My Cappadocia explorations begin at Goreme. Per Lonely Planet:
Surrounded by epic sweeps of lunarscape valleys, the remarkable honey-coloured village of Goreme, hollowed out of the hills, may have long since grown out of its farming hamlet roots but its charm has not diminished. In the back alleys new boutique cave hotels are constantly popping up but tourists still have to stop for tractors which trundle up narrow winding roads where elderly ladies dally for hours on sunny street-side stoops doing their knitting.
The description is accurate: Goreme is a sleepy town with just enough going on not to be boring. It’s a good base for exploring some of the many excellent hiking trails in the area or just wandering aimlessly to catch glimpses of real life in Cappadocia.
Goreme is situated among multiple valleys, and is the starting point for several scenic hikes, including a 1-2 hour trek through Kiliclar Vadisi:
Or a person can tackle the stretch of the Rose Valley from here:
Plodding through these dusty, strange environs I feel like a Dothraki in search of my horse, to the point where I can hear the Game of Thrones theme song in my head.
From the town of Goreme I walk the highway to the Goreme Open Air Museum, a vast complex of rock-cut churches, chapels and monasteries and a UNESCO World Heritage Site.
It’s possible to walk from Goreme to Uchisar uphill through Pigeon Valley, but considering that I’m traveling solo, the temperature is approaching triple-digits beneath this July sun, and the fact that I would somehow have to return to my parked car, I drive the distance.
Lonely Planet‘s description of Uchisar:
Pretty little Uçhisar has undergone rapid development since the heady Club Med days. The French love affair with the cliff-top village continues each summer as busloads of Gallic tourists unpack their joie de vivre in trendy hotels at the foot of Uçhisar Castle. The royal rectangular crag, visible from nearby Göreme, is the dramatic centrepiece of a stylish Cappadocian aesthetic, albeit at times a touch manufactured.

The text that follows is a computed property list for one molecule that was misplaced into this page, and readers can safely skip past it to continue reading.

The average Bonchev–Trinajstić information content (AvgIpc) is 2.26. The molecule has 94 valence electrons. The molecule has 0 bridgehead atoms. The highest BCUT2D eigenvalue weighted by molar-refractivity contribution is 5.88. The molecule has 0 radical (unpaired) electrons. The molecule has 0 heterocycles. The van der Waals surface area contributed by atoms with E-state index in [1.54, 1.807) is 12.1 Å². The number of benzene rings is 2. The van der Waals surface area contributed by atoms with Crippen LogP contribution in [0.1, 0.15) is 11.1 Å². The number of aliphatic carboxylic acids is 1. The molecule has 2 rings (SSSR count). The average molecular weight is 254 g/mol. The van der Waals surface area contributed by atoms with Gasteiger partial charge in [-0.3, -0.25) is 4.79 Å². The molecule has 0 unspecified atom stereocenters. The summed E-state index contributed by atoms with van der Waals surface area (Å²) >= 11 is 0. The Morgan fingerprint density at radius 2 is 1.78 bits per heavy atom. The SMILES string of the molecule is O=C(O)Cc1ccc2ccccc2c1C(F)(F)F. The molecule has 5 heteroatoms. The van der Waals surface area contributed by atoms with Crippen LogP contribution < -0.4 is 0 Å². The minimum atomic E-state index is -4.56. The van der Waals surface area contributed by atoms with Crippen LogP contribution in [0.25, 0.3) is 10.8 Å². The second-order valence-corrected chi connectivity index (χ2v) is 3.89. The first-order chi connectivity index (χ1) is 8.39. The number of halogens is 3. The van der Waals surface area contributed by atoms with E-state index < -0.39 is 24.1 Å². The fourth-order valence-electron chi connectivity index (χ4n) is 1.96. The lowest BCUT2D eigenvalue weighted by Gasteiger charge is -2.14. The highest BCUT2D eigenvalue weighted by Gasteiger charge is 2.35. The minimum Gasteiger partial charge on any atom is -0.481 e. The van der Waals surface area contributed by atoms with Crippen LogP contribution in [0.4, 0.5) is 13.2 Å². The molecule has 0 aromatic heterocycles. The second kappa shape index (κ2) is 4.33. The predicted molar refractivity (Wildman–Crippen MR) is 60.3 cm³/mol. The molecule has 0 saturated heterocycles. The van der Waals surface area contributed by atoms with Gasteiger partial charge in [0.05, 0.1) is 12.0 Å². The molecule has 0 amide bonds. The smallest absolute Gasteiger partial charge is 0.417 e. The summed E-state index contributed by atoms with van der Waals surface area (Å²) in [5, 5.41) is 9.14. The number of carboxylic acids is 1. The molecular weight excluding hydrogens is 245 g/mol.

I park at the outskirts of Uchisar, and walk the length of the picturesque village to the castle.
In addition to staying in a cave hotel and taking a hot air balloon ride, another one of the “things to do” in Cappadocia is to tour an underground city. The Mazi Underground City is one of the best known in the region.
Spoiled by the proximity between Urgup, Goreme and Uchisar, the drive down to Mazi is becoming a little long, and the route is not quite as intuitive as the map suggests. I eventually arrive at a somewhat deserted intersection, the cave entrance to the left of my car, a picnic table of swarthy men smoking and playing cards to my right. They stare at me.
I back-up, turn around and speed out of here while silently castigating myself for coming all this way and chickening out. Mustering up all the bravery I can, I stop again, turn around, continue to the underground city and swarthy men, park the car and get out, oscillating between trepidation and determination. Trepination.
One of the men gruffly beckons me over to the cave entrance — just a little hole in the wall — and hands me my flashlight. Aside from his buddies, there’s no one else in sight. I look down the hole to the long, dark tunnel below. Me, a strange man, in a foreign country, alone in in a shadowy underground city.
It’s a fine line between bravery and stupidity. I hand my flashlight back to the man, apologize for inconveniencing him (not that we speak the same language), and scoot back to my car.